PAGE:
According to the handy Wolfram Alpha search engine, some 24.5 years have passed since the introduction of the first Internet virus. And the first self-replicating malware to exist on the Internet’s precursor, the ARPANET had already made waves in 1971, itself practically forced into existence by the fertile imagination of science-fiction writers of the previous decade in turn based on computer science theories dating back to the early 50’s. In all that time, malware – a term that still doesn’t have the cachet and impact of the more popular ‘virus’ – has been getting smarter, meaner and greedier.

Today, I advise businesses on matters of security and carefully listen to the concerns of their leaders. These concerns inevitably revolve around … hackers, internal breaches, lost smart phones and USBs, policies, compliance and privacy, all of which are legitimate top-of-mind issues for every organization. But I find that while not forgotten, anti-virus technology is often relegated to the end of the list and I can’t help but wonder: are today’s businesses facing a false sense of security about anti-malware?

According to a recent Verizon study, 69 per cent (and rising) of breaches are caused by new malware, yet another study, this time by (potentially biased) security firm Imperva found that the detection rates of the top antivirus products was as low as 5 per cent. The independent results of AV-Test seem to more or less corroborate such findings, showing wildly fluctuating detection rates for all the tested products. And indeed, seeing good results for some products versus others may point to technologies that should be more deserving of trust, but in many cases, year-over-year results demonstrate shaky performance at best.

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For my part, I wrote about the impending obsolescence of traditional anti-virus technology almost 3 years ago and even then it was clear that the status quo had been insufficient – particularly for business use – for some time. At the time I said that “patterns are where it’s at”. Instead of looking for the digital fingerprints of malicious gremlins, systems needed to evolve to detect the telltale signs of mischief. Unfortunately today’s malware has evolved to rapidly and state-sponsored development has pushed the envelope so much in terms of technological advancement (as demonstrated by mysterious ‘Flame’ and ‘StuxNet’ code) that businesses need to ask some very tough questions before renewing their annual software licences. For starters, business owners need to have at least a passing interest in the threats presented by modern malware. They should know that such software:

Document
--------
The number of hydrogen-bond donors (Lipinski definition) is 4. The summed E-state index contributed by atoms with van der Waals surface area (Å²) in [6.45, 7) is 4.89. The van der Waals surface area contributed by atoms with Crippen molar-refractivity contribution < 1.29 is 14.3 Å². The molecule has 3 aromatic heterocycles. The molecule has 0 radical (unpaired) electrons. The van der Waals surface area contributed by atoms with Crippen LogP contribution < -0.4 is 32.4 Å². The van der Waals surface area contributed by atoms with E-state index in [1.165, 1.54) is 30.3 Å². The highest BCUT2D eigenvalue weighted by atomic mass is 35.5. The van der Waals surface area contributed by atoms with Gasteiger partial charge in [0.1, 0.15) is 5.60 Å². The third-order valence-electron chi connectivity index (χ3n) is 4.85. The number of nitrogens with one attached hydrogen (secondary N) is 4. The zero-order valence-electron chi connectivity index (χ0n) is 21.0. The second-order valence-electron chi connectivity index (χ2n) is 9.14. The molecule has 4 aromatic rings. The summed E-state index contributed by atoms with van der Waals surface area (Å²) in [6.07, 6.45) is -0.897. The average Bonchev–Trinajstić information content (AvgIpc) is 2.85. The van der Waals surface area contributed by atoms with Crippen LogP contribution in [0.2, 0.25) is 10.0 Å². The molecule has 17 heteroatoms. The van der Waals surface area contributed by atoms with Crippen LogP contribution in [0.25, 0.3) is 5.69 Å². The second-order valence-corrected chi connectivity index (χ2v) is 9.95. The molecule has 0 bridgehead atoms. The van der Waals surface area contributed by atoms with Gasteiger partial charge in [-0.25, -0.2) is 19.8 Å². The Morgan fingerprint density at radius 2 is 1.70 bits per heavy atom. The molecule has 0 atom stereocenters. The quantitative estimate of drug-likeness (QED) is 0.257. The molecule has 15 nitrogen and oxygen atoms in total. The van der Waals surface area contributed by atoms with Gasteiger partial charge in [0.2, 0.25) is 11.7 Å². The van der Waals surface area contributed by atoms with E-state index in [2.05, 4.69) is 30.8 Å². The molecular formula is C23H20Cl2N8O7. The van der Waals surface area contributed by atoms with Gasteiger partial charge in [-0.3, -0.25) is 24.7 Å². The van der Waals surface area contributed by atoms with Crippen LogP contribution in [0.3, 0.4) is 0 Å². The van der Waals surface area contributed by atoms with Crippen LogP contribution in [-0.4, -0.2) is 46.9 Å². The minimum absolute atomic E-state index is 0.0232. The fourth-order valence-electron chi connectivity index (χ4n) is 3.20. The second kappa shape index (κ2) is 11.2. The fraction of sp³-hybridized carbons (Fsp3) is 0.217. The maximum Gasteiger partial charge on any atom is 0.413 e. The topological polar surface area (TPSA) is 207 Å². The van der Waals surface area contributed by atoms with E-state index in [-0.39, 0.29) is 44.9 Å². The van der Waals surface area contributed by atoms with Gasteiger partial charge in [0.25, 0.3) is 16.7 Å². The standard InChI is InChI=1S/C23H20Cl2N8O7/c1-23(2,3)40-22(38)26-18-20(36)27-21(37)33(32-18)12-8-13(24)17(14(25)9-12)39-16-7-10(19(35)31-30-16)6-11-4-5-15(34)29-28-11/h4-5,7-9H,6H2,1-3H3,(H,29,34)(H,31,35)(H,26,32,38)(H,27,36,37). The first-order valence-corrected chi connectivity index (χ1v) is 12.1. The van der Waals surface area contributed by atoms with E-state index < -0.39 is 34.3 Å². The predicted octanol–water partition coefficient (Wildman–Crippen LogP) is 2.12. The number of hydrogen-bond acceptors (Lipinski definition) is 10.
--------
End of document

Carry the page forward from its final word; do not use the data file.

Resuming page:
• Often originates on legitimate but infected Web sites
  • Can install itself regardless of workstation policy restrictions
  • Changes every time it replicates, making signature-based detection all but impossible
  • Uses internal encryption to thwart detection and inspection efforts
  • May lay dormant after patching an infected system to avoid drawing attention to itself
  • Can be surprisingly insidious, going as far as to monitor keystrokes (keylogging) and mouse movements, commandeer audiovisuals (RATting) and even blackmailing users to return stolen data (ransomware)
  • Will execute with the same privileges as the authorized user, making its activities seem legitimate
  • Can burrow so deeply within the operating system that any well-intentioned detection effort doesn’t stand a chance

So if you want your business to stand a chance, forget about signatures. Everyone is doing it and their update intervals are down in the range of a few minutes, just to ensure they don’t miss an update. Unfortunately, the same big-name studies have found that in the increasingly unlikely cases where malware is detected in the wild, dissected and its signature tabulated, updates don’t become available for weeks or even months. In the recent case of Oracle and its decreasingly pervasive Java software, the company failed to fix security vulnerabilities for the better part of 3 years, leading to numerous flavours of malware being widely released to attack it and hijack global corporate and individual computers en masse. This led to the ignominy of having the US government recommend earlier this year that businesses and users avoid using the software and remove it as much as possible.

So what should your company be looking for in light of the fact that – let’s face it – malware developers are a couple of steps ahead? Keep it simple, but understand a few basic facts:

  • If your firm depends on a single product for anti-virus protection, you’re a sitting duck
  • Look to adopt layered protection by combining user awareness with intrusion detection systems
  • Your business solution needs to be smart enough to prevent, detect and correct breaches, so in looking at your empty scanning logs, no news may not necessarily be good news
  • Integrated suites are generally a bad idea since malware developers laboriously test their creations against the top brands before releasing them. Instead, opt for a more heterogeneous solution composed of products from multiple security technology vendors

If you have the authority to make important decisions for your business, then this is about as important as they come, so ensure that everyone understands the importance of protecting sensitive business data, especially the kind that customers have entrusted to your company. By being on the same page as your team and understanding the basics of the technology, you can deploy a security program and incident management process that will stand a chance against crimes of opportunity and targeted attacks alike. Otherwise, you may look at your empty virus detection logs and continue to struggle with the nagging feeling that you might be missing something important.